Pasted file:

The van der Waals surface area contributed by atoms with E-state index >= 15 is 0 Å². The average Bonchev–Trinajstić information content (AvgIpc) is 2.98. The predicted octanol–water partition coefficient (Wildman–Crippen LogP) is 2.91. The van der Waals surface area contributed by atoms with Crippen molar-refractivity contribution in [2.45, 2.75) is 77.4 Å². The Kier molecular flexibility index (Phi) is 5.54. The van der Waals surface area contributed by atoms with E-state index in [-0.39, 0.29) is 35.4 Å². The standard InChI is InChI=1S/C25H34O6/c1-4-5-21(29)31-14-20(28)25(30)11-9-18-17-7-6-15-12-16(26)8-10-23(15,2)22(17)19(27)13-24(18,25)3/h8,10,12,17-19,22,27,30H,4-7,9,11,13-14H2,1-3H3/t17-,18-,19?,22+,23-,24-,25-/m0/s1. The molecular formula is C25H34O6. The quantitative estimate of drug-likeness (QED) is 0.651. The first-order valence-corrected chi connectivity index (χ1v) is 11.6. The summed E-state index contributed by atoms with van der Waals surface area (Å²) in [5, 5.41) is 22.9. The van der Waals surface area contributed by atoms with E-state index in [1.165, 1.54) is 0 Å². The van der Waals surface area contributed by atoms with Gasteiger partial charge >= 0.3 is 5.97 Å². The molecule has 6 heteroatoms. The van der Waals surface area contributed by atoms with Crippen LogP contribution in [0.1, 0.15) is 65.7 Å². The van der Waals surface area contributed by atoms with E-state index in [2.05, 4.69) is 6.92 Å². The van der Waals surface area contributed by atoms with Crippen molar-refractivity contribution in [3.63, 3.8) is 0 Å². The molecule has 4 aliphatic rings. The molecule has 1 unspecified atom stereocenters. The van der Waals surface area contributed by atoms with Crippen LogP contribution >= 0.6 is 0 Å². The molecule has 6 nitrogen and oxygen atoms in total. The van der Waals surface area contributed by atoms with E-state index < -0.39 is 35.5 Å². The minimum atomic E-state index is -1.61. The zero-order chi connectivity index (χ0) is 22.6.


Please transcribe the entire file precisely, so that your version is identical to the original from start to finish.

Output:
The van der Waals surface area contributed by atoms with E-state index >= 15 is 0 Å². The average Bonchev–Trinajstić information content (AvgIpc) is 2.98. The predicted octanol–water partition coefficient (Wildman–Crippen LogP) is 2.91. The van der Waals surface area contributed by atoms with Crippen molar-refractivity contribution in [2.45, 2.75) is 77.4 Å². The Kier molecular flexibility index (Phi) is 5.54. The van der Waals surface area contributed by atoms with E-state index in [-0.39, 0.29) is 35.4 Å². The standard InChI is InChI=1S/C25H34O6/c1-4-5-21(29)31-14-20(28)25(30)11-9-18-17-7-6-15-12-16(26)8-10-23(15,2)22(17)19(27)13-24(18,25)3/h8,10,12,17-19,22,27,30H,4-7,9,11,13-14H2,1-3H3/t17-,18-,19?,22+,23-,24-,25-/m0/s1. The molecular formula is C25H34O6. The quantitative estimate of drug-likeness (QED) is 0.651. The first-order valence-corrected chi connectivity index (χ1v) is 11.6. The summed E-state index contributed by atoms with van der Waals surface area (Å²) in [5, 5.41) is 22.9. The van der Waals surface area contributed by atoms with E-state index in [1.165, 1.54) is 0 Å². The van der Waals surface area contributed by atoms with Gasteiger partial charge >= 0.3 is 5.97 Å². The molecule has 6 heteroatoms. The van der Waals surface area contributed by atoms with Crippen LogP contribution in [0.1, 0.15) is 65.7 Å². The van der Waals surface area contributed by atoms with E-state index in [2.05, 4.69) is 6.92 Å². The van der Waals surface area contributed by atoms with Crippen molar-refractivity contribution in [3.63, 3.8) is 0 Å². The molecule has 4 aliphatic rings. The molecule has 1 unspecified atom stereocenters. The van der Waals surface area contributed by atoms with Crippen LogP contribution >= 0.6 is 0 Å². The molecule has 6 nitrogen and oxygen atoms in total. The van der Waals surface area contributed by atoms with E-state index < -0.39 is 35.5 Å². The minimum atomic E-state index is -1.61. The zero-order chi connectivity index (χ0) is 22.6.